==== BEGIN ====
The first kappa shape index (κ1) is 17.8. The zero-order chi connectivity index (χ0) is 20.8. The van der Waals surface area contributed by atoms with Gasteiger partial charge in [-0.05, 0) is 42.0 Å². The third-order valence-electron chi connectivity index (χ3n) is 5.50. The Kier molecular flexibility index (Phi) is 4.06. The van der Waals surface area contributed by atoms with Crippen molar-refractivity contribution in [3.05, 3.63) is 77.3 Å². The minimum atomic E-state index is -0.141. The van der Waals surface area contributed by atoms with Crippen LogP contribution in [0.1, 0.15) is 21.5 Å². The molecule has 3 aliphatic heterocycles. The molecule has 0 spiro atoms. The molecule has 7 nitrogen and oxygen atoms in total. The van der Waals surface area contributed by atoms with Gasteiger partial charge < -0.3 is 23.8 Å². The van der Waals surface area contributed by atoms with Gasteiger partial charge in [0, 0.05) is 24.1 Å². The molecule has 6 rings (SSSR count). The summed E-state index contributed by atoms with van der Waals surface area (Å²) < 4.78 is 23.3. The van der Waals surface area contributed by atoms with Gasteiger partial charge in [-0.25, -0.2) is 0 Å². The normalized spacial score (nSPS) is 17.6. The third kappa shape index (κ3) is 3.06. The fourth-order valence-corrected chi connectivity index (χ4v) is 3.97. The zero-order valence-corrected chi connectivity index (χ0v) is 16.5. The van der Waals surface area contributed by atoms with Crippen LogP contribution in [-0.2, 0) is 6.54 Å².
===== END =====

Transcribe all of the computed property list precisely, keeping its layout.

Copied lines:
The first kappa shape index (κ1) is 17.8. The zero-order chi connectivity index (χ0) is 20.8. The van der Waals surface area contributed by atoms with Gasteiger partial charge in [-0.05, 0) is 42.0 Å². The third-order valence-electron chi connectivity index (χ3n) is 5.50. The Kier molecular flexibility index (Phi) is 4.06. The van der Waals surface area contributed by atoms with Crippen molar-refractivity contribution in [3.05, 3.63) is 77.3 Å². The minimum atomic E-state index is -0.141. The van der Waals surface area contributed by atoms with Crippen LogP contribution in [0.1, 0.15) is 21.5 Å². The molecule has 3 aliphatic heterocycles. The molecule has 0 spiro atoms. The molecule has 7 nitrogen and oxygen atoms in total. The van der Waals surface area contributed by atoms with Gasteiger partial charge < -0.3 is 23.8 Å². The van der Waals surface area contributed by atoms with Gasteiger partial charge in [0, 0.05) is 24.1 Å². The molecule has 6 rings (SSSR count). The summed E-state index contributed by atoms with van der Waals surface area (Å²) < 4.78 is 23.3. The van der Waals surface area contributed by atoms with Gasteiger partial charge in [-0.25, -0.2) is 0 Å². The normalized spacial score (nSPS) is 17.6. The third kappa shape index (κ3) is 3.06. The fourth-order valence-corrected chi connectivity index (χ4v) is 3.97. The zero-order valence-corrected chi connectivity index (χ0v) is 16.5. The van der Waals surface area contributed by atoms with Crippen LogP contribution in [-0.2, 0) is 6.54 Å².